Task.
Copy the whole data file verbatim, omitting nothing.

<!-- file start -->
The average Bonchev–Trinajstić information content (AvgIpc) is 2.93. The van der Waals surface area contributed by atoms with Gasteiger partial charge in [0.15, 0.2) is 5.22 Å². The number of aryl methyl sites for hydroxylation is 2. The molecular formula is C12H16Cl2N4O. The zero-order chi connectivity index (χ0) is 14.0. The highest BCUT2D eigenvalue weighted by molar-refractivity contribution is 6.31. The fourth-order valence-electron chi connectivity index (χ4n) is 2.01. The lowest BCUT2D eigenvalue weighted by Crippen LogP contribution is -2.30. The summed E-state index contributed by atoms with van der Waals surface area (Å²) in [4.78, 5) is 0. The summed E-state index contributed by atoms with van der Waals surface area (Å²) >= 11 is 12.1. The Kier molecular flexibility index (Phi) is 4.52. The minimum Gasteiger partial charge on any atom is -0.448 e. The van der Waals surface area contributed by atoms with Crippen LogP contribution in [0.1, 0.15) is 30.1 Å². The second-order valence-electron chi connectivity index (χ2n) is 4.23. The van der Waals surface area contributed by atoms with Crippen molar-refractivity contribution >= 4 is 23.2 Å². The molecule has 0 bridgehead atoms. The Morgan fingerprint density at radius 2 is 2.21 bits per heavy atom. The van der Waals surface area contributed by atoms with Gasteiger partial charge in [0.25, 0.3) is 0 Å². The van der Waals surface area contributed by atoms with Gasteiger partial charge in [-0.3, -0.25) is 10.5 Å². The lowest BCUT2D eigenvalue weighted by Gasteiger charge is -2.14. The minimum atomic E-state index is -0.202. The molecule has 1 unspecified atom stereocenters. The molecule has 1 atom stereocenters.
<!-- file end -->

The average Bonchev–Trinajstić information content (AvgIpc) is 2.93. The van der Waals surface area contributed by atoms with Gasteiger partial charge in [0.15, 0.2) is 5.22 Å². The number of aryl methyl sites for hydroxylation is 2. The molecular formula is C12H16Cl2N4O. The zero-order chi connectivity index (χ0) is 14.0. The highest BCUT2D eigenvalue weighted by molar-refractivity contribution is 6.31. The fourth-order valence-electron chi connectivity index (χ4n) is 2.01. The lowest BCUT2D eigenvalue weighted by Crippen LogP contribution is -2.30. The summed E-state index contributed by atoms with van der Waals surface area (Å²) in [4.78, 5) is 0. The summed E-state index contributed by atoms with van der Waals surface area (Å²) >= 11 is 12.1. The Kier molecular flexibility index (Phi) is 4.52. The minimum Gasteiger partial charge on any atom is -0.448 e. The van der Waals surface area contributed by atoms with Crippen LogP contribution in [0.1, 0.15) is 30.1 Å². The second-order valence-electron chi connectivity index (χ2n) is 4.23. The van der Waals surface area contributed by atoms with Crippen molar-refractivity contribution >= 4 is 23.2 Å². The molecule has 0 bridgehead atoms. The Morgan fingerprint density at radius 2 is 2.21 bits per heavy atom. The van der Waals surface area contributed by atoms with Gasteiger partial charge in [0.25, 0.3) is 0 Å². The van der Waals surface area contributed by atoms with Gasteiger partial charge in [-0.3, -0.25) is 10.5 Å². The lowest BCUT2D eigenvalue weighted by Gasteiger charge is -2.14. The minimum atomic E-state index is -0.202. The molecule has 1 unspecified atom stereocenters. The molecule has 1 atom stereocenters.